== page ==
In 1936 Lynchburg, Virginia celebrated the 150th anniversary of receiving a city charter, with festivities held in the fall of that year. Part of the celebrations included the issuance of a commemorative half dollar, something quite commonplace in this year, even if the subject commemorated was of mostly local interest. In this, the Lynchburg, Virginia Sesquicentennial Commemorative Half Dollar is nothing special. However, there is one particular aspect of significance in the fact that the man who appears on the obverse of the coin, Senator Carter Glass, is only one of four living persons ever to be portrayed on United States coinage.
Lynchburg, Virginia is located in the center of the State and today has a population of approximately 75,000. Known as the “City of Seven Hills” (the city is located in the foothills of the Blue Ridge Mountains), the area saw its first European exploration in the late 17th century, but settlement would not start until the middle of the 18th century. John Lynch started a ferry service across the James River (it was known as the Fluvanna River at the time) in 1757 on land owned by his father, known as Lynch’s ferry, and later built a bridge crossing the river at the same spot. The settlement that arose at the crossing would later be named for him. As one of the few spots where the James River could be crossed, the spot soon became a shipping center and hub for the tobacco trade. In 1786 Lynchburg, as it would be known, received a city charter and growth commenced on the south side of the James River.
During the American Civil War the city was important for the Confederates as a supply and hospital base. In June 1864 the Confederate army won the battle of Lynchburg, which gave the Confederate Army some relief from the Union army. The city served very briefly as the capital of the Confederacy. The government of the Confederacy was moved to Lynchburg in early April 1865 after Richmond fell to the Union and before the Confederacy capitulated four days later. This made the city one of the few Confederate cities in Virginia that never fell to the Union. Since the Civil War, the city has established itself as the educational and cultural center of the region, with many historic places, a large university and reportedly an above average standard of living.
The Lynchburg Sesquicentennial Association was responsible for the issuance of the commemorative half dollar struck to commemorate the sesquicentennial. The act of May 29, 1936 created the issue, with a maximum mintage of 20,000 coins. The Philadelphia Mint struck the coins, which were first sold in September of 1936, ahead of the official celebrations held in Lynchburg in October 1936. The coins were sold for $1 each, plus 25 cents postage per order and sales were excellent, with potential buyers being informed that the entire issue was sold out shortly after sales started.
Charles Keck was appointed as the designer for the coin, after having previously designed the Panama-Pacific Gold Dollar (1915) and the Vermont Half Dollar (1927). On the obverse is the portrait of Senator Carter Glass of Virginia. Carter Glass was born in Lynchburg in 1858. A newspaper publisher by trade, Glass served in the United States Senate for the Democratic Party from 1920 to 1946 and was arguably Lynchburg’s most famous citizen. His portrait was favored over that of John Lynch, since no contemporary image of the latter existed. Glass himself was less than appalled by the appearance of his image on a circulating coin, and even contacted the Philadelphia Mint to see if it was possible to stop production of the coins, to which he was informed that there was no law that could prevent a living person from appearing on a coin, and that the issue would go ahead. As the second living person to appear on United States coinage and one of only four people to hold this honor, Glass is certainly in a very exclusive group. There is a law that restricts the use of a living person’s image on paper money, but this does not apply to coins. Despite this, the United States Mint very rarely uses this opportunity. Above the portrait of Glass is UNITED STATES OF AMERICA. Behind him is IN GOD WE TRUST, and in front is LIBERTY. CARTER GLASS is near the bottom rim and completes the obverse design.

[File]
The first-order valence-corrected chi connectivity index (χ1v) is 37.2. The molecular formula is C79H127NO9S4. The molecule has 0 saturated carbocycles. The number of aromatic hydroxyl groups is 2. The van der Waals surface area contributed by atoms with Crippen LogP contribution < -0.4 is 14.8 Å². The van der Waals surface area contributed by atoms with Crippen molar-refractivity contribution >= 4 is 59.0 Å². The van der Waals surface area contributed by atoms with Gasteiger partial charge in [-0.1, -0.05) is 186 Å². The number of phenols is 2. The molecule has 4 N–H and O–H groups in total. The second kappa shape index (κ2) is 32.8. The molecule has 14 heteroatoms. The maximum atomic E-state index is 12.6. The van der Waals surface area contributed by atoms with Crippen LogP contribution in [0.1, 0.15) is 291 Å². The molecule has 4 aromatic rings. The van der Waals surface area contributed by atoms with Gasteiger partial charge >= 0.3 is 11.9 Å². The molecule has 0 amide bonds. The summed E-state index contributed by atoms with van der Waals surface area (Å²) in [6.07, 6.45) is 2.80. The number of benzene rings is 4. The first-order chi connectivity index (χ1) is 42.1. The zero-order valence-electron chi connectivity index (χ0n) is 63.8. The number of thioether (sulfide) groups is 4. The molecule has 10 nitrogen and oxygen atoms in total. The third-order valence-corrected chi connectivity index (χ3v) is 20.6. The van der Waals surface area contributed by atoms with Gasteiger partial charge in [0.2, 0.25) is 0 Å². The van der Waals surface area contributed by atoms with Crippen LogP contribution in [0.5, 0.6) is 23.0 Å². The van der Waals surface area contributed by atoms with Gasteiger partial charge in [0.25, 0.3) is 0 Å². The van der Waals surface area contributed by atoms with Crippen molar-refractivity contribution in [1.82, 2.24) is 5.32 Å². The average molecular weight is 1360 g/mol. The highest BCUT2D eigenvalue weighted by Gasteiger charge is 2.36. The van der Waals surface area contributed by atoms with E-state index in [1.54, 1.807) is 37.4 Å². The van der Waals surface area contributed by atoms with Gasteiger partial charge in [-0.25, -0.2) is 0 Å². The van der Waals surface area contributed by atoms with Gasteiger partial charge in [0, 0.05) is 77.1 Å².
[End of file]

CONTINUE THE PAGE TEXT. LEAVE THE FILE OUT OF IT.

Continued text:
The reverse features an image of Liberty, dressed in a draped gown, her arms spread. Below her left hand (viewer’s right hand) is the old Lynchburg Courthouse, with the Confederate Monument placed in front of the courthouse. This is one of several commemorative coins with a confederate element. Next to Liberty’s feet are the dual dates 1786 and 1936, and in the left field is E PLURIBUS UNUM. Along the rim is LYNCHBURG VIRGINIA SESQUICENTENNIAL.
As previously mentioned the issue sold out swiftly, and most have been retained in uncirculated condition. All grades up to MS-65 are easily found, although not all are very appealing, with many being rather lackluster paired with a weak strike. Such pieces are better avoided. Pieces graded MS-66 and MS-67 are also frequently encountered, although the Lynchburg becomes rare at the latter level. Strike is usually the problem that a coin won’t grade MS-67, as pieces graded MS-66 already tend to have a very limited number of surface abrasions. Finer pieces are virtually unheard of and tend to trade very infrequently. Like many other issues of this era buyers would receive this set in a special holder, which had places for five coins total. Because of the sulfur in these holders many coins come spectacularly toned, although if any remain in the original holders most will have toned very dark by now.